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Consumers are being misled by food imitating products, new study finds

soft drink bottles 480p

A new study led by the London School of Economics and Political Science has prompted calls for design changes to chemical products which resemble drink shapes.

Following a directive from the European Council to remove these products from retail shelves, LSE consumer behaviour expert Dr Frédéric Basso and a team of French-based researchers claim that marketers are misleading consumers and putting them at risk of poisoning.

“Cleaning and personal care products which look, taste and smell like fruit are potentially dangerous,” Dr Basso says.

The claim is backed up by a 2015 study in which 16,000 poisoning care cases were reported in the OECD involving adults and children who ate colourfully-packaged liquid laundry pods which resemble sweets. That study led to a global awareness-raising campaign on laundry detergent capsules involving 26 products from five continents.

Back in 2006, a study in Texas found that 94 children and adults had unintentionally ingested a household cleaning product called Fabuloso. More than a third of the victims were older than 20.

Dr Basso said food imitating products were becoming more common.

“The idea is to switch what is often a negative perception – cleaning a house or having a shower – to a pleasurable experience, merely by the association of food,” Dr Basso says.

“What marketers don’t realise – or accept – because of marketing myopia is that many of these products are highly dangerous, not only to small children, but adults as well. They are chemicals disguised as food.”

In the EU, 5% of fatal injuries are due to poisonings. Exposure to chemical and other substances is also among the top five reasons for home injuries in small children.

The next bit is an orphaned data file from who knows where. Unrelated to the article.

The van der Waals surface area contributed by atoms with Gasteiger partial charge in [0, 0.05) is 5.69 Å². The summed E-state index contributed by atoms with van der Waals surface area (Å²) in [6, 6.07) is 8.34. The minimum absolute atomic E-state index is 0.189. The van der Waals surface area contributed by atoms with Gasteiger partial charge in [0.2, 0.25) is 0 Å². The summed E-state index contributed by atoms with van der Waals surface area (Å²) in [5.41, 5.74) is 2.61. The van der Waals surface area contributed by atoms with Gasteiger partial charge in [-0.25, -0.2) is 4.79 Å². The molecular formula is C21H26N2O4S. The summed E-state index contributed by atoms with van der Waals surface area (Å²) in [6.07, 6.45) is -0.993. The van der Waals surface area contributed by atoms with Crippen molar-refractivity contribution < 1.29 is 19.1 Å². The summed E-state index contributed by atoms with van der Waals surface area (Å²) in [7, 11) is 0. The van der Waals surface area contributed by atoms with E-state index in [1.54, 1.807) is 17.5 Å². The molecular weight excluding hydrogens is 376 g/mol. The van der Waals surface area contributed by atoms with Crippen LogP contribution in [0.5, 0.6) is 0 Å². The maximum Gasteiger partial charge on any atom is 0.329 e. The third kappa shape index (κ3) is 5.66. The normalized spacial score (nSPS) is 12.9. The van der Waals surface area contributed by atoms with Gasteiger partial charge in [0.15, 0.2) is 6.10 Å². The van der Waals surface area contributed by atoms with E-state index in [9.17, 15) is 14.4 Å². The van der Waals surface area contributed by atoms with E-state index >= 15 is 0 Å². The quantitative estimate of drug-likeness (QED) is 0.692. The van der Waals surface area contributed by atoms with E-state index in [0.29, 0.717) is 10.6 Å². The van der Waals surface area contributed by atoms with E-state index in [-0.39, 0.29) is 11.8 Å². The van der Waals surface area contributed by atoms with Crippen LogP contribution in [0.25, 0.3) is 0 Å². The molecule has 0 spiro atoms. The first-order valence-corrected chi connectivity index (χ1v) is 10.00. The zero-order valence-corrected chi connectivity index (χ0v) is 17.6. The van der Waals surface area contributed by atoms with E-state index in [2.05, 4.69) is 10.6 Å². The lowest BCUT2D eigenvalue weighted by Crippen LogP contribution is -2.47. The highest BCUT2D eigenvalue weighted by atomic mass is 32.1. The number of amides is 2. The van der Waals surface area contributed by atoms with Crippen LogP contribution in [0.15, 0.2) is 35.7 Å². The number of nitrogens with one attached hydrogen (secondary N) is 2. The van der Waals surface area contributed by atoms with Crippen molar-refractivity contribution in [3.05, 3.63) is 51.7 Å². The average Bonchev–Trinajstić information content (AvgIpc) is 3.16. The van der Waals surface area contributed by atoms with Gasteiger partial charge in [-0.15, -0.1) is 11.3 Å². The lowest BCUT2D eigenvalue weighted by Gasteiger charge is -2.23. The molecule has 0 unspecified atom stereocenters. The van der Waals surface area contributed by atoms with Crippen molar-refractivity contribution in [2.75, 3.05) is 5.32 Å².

“Older adults are also at risk, sometimes more so because they often live alone, no-one is checking on them regularly and their sense of taste is often less acute. This means they may consume more of a product before realising it is a chemical,” Dr Basso says.

“Even if there are warnings on the packaging, a large proportion of older people and young children cannot read, or English may not be their first language.”

The withdrawal of nearly 260 dangerous food imitating products (FIPs) from the European market between 2005 and 2015 has prompted the call for stricter marketing regulations when it comes to cleaning products and shampoos in particular.

However, Dr Basso says current European legislation does not provide any clear methods for assessing food imitating products and tighter regulations are needed for products which may be mistaken for food, in the wake of numerous poisonings in the past decade. “The regulatory framework is too vague and a common approach is needed to ensure chemical products’ safety across the EU”, says Dr Basso.

“Anything that suggests you can drink it is ambiguous and potentially dangerous, but a consumer chemical product with a drink shape is actually more dangerous than a consumer chemical product with a drink label” he says. Here is the conclusion from their new study exposing the dangers of food imitating products.

The findings have been published in Frontiers in Psychology: http://journal.frontiersin.org/article/10.3389/fpsyg.2016.00450/full

Ends

For interviews and more information, contact Dr Frédéric Basso at f.basso@lse.ac.uk or Candy Gibson, LSE Press Office at c.gibson@lse.ac.uk

Notes for editors

Dr Frederic Basso is an Assistant Professor in the Department of Social Psychology at the London School of Economics and Political Science. His research interests cover embodied, situated and grounded cognition in consumer and organisational behaviour. He was a fellow of the Ecole Normale Supérieure de Cachan and took the Agrégation in Economics and Management. He obtained his PhD in consumer psychology from the University of Rennes 1.

5 April 2016

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